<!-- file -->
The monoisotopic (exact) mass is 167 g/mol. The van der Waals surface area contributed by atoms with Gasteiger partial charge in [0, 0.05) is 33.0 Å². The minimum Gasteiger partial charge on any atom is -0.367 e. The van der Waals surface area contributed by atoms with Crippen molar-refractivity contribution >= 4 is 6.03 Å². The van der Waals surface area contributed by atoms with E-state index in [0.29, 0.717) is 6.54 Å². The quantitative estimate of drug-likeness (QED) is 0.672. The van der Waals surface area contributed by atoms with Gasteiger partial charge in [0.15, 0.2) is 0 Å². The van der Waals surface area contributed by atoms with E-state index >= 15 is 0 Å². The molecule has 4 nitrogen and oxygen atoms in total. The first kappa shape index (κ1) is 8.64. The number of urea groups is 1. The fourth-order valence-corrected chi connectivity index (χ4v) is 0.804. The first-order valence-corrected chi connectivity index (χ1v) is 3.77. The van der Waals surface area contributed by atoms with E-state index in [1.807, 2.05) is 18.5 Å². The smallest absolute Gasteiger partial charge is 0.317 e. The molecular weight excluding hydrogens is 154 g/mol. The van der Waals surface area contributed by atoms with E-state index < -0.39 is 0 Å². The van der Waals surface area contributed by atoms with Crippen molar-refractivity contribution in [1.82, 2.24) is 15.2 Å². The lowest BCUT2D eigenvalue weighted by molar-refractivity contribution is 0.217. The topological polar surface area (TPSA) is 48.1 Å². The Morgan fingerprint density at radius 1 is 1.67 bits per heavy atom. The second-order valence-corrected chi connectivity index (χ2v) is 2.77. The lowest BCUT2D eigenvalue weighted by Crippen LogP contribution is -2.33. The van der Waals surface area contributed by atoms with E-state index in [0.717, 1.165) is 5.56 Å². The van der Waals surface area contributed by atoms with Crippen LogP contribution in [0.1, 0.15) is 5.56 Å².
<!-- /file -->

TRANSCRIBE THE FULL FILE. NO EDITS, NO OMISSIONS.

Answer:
The monoisotopic (exact) mass is 167 g/mol. The van der Waals surface area contributed by atoms with Gasteiger partial charge in [0, 0.05) is 33.0 Å². The minimum Gasteiger partial charge on any atom is -0.367 e. The van der Waals surface area contributed by atoms with Crippen molar-refractivity contribution >= 4 is 6.03 Å². The van der Waals surface area contributed by atoms with E-state index in [0.29, 0.717) is 6.54 Å². The quantitative estimate of drug-likeness (QED) is 0.672. The van der Waals surface area contributed by atoms with Gasteiger partial charge in [0.15, 0.2) is 0 Å². The van der Waals surface area contributed by atoms with E-state index >= 15 is 0 Å². The molecule has 4 nitrogen and oxygen atoms in total. The first kappa shape index (κ1) is 8.64. The number of urea groups is 1. The fourth-order valence-corrected chi connectivity index (χ4v) is 0.804. The first-order valence-corrected chi connectivity index (χ1v) is 3.77. The van der Waals surface area contributed by atoms with E-state index in [1.807, 2.05) is 18.5 Å². The smallest absolute Gasteiger partial charge is 0.317 e. The molecular weight excluding hydrogens is 154 g/mol. The van der Waals surface area contributed by atoms with E-state index < -0.39 is 0 Å². The van der Waals surface area contributed by atoms with Crippen molar-refractivity contribution in [1.82, 2.24) is 15.2 Å². The lowest BCUT2D eigenvalue weighted by molar-refractivity contribution is 0.217. The topological polar surface area (TPSA) is 48.1 Å². The Morgan fingerprint density at radius 1 is 1.67 bits per heavy atom. The second-order valence-corrected chi connectivity index (χ2v) is 2.77. The lowest BCUT2D eigenvalue weighted by Crippen LogP contribution is -2.33. The van der Waals surface area contributed by atoms with E-state index in [0.717, 1.165) is 5.56 Å². The van der Waals surface area contributed by atoms with Crippen LogP contribution in [0.1, 0.15) is 5.56 Å².